One hundred points if you can tell me where on earth the title of this piece comes from. And no, it is not pied, as in “Boy, that guy really got pied by the weirdo with the big red nose.” No, the reference has nothing to do with banana cream, whipped cream, coconut cream (Ugh–why would anyone eat that??) or any other kind of cream thrown at anyone or anything, particularly something beautiful. Although it is often a tempting proposition for those with severe Angelina Jolie envy. My eventual point being, of course, that that kind of envy is a pointless waste of your time and your own god-given beauty. (Not to mention that, if taken to an extreme, it could get you arrested in 49 states.)
Pied beauty is a reference to a favorite poem of mine by Gerald Manley Hopkins, and it is in praise of just the sort of things the world around us fails to praise. Things that are imperfect. Things that have spots, differences, oddities. Things that don’t look like much on the outside, but when put to the fire show the beauty that has been hidden in their depths, for those either wise or stubborn enough to look for it. (Sometimes the line between those two is blurry at best.)
You see, I have three teenage daughters. No, I am not saying this to gain sympathy or to justify any errant insane ramblings as the product of waiting up too late the night before or lost brain cells due to inordinate stress. They are the joy of my life. That is why I cringe when they feel unbeautiful because they are “pied,” just like the rest of us. Not exactly like the crowd. No straight blonde hair or Barbie proportions or ability to utter the socially perfect quip at the socially perfect time. Oh, quite beautiful in their own right, but who ever sees that when the Wonderland Looking Glass is before them telling them they are totally inferior and off with their heads?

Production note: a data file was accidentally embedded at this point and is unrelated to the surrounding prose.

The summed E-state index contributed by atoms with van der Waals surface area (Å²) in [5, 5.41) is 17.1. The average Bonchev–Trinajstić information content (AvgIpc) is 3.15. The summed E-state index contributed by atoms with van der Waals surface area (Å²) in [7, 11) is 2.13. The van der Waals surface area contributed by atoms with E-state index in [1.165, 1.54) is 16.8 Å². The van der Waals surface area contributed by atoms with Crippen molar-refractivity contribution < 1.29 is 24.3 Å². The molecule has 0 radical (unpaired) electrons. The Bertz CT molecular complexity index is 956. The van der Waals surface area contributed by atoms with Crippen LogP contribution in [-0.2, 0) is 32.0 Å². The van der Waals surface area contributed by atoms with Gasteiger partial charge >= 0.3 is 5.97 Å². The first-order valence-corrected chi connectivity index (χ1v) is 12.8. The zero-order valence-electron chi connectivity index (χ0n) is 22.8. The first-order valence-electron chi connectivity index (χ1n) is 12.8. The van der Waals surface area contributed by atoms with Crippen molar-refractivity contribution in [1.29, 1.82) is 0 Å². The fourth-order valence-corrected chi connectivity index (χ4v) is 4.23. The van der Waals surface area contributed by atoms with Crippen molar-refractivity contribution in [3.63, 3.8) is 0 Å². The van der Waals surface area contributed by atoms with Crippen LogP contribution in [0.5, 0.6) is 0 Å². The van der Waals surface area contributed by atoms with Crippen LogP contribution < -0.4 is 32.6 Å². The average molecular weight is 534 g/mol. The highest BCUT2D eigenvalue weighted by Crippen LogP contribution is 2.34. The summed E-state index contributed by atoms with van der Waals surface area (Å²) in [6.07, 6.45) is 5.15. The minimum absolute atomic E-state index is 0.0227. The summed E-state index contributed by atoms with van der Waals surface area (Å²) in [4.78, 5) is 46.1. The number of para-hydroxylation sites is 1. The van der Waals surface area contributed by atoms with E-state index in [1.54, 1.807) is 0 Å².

Welcome to The Imperfect Journey. Why that title? Because in all of the passions I want to talk about here–writing, theater, travel, gardening, planning absurd but totally legal (I think) capers with the aforementioned children–one thing ties it all together. We’re imperfect souls on a journey that will in no way be straight; and possibly, if we try, we can help one another discover our passions and dare to fly. As Hopkins says, striped and spotted, imperfect wings and all.
Landscape plotted and pieced—fold, fallow, and plough;
He fathers-forth whose beauty is past change:
Gerald Manley Hopkins